I’m 54 with 26 years of service as a nurse. We go by the rule of 80 (your age plus years of service = 80) on our retirement plan. It will cover my health insurance. My pension will be around $7,000 per month minus taxes. I have a combined $750,000 in a 403(b) and Roth IRA. I also have $150,000 in stocks that aren’t doing well, $250,000 in real estate property earning $600 per month and $100,000 in cash. Can I retire now?
Between your pension, your retirement accounts and your investment property, it looks like you’ve built a strong nest egg for yourself. Whether you can retire now depends on whether the after-tax income from those assets is enough to support your spending needs and wants, so let’s break down what that after-tax income might look like.
Do you need help running your numbers for retirement? Consider working with a financial advisor today.
I need to make a few assumptions to run the numbers and provide an answer. First, I have assumed that the $750,000 in your 403(b) and Roth IRA is split as follows:
- $550,000 in your 403(b). All of this money is pre-tax.
- $200,000 in your Roth IRA. This account has been held for at least five years.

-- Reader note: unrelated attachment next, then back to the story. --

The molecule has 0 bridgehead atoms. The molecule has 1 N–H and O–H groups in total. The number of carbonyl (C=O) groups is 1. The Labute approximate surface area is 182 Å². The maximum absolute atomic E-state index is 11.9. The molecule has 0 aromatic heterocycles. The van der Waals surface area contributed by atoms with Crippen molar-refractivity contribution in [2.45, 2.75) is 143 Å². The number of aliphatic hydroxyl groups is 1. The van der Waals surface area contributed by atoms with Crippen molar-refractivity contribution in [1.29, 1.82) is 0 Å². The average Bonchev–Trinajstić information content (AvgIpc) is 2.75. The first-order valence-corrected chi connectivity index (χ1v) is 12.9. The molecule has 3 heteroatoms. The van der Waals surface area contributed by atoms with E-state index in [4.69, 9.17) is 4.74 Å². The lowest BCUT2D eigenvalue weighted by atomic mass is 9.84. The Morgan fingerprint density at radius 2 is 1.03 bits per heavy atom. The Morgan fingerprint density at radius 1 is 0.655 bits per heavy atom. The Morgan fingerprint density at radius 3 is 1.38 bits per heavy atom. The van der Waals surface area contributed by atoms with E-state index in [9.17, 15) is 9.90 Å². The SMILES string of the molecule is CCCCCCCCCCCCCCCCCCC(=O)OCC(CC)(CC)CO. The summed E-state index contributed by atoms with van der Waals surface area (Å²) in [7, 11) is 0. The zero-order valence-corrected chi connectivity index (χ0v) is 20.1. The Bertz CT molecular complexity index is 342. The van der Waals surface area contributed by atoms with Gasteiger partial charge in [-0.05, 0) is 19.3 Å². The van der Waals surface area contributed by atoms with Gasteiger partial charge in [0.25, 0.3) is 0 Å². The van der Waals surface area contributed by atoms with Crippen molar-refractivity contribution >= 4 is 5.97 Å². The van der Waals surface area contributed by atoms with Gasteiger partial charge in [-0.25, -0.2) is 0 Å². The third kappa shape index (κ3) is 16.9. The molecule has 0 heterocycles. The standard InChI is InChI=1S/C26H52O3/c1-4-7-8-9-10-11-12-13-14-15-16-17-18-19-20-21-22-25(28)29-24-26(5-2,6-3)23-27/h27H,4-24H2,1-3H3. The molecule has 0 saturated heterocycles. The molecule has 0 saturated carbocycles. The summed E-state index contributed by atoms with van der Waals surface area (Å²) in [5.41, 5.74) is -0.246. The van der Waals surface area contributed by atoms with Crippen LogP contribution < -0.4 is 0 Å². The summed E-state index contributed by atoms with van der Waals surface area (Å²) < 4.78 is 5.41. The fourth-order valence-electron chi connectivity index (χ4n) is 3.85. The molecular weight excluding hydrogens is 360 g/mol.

Second, I’ve assumed that $100,000 of your stock account is from contributions, that the remaining $50,000 is long-term capital gains, and that your withdrawals from this account are two-thirds basis and one-third capital gains.
Third, for Social Security purposes I have assumed your salary has been $84,000 per year and that you start collecting your benefit at age 62.
Finally, for tax purposes, I’ve assumed that you are single with no dependents. (If you’d like to learn more about building a retirement plan, consider matching with a financial advisor.)
Estimated Income Before 59 ½
With those assumptions in hand, we can use the 4% rule to estimate the amount of money you can safely withdraw from each account, on top of your pension, and run it through TurboTax’s tax estimator to ballpark the after-tax income you’ll have available for your spending needs.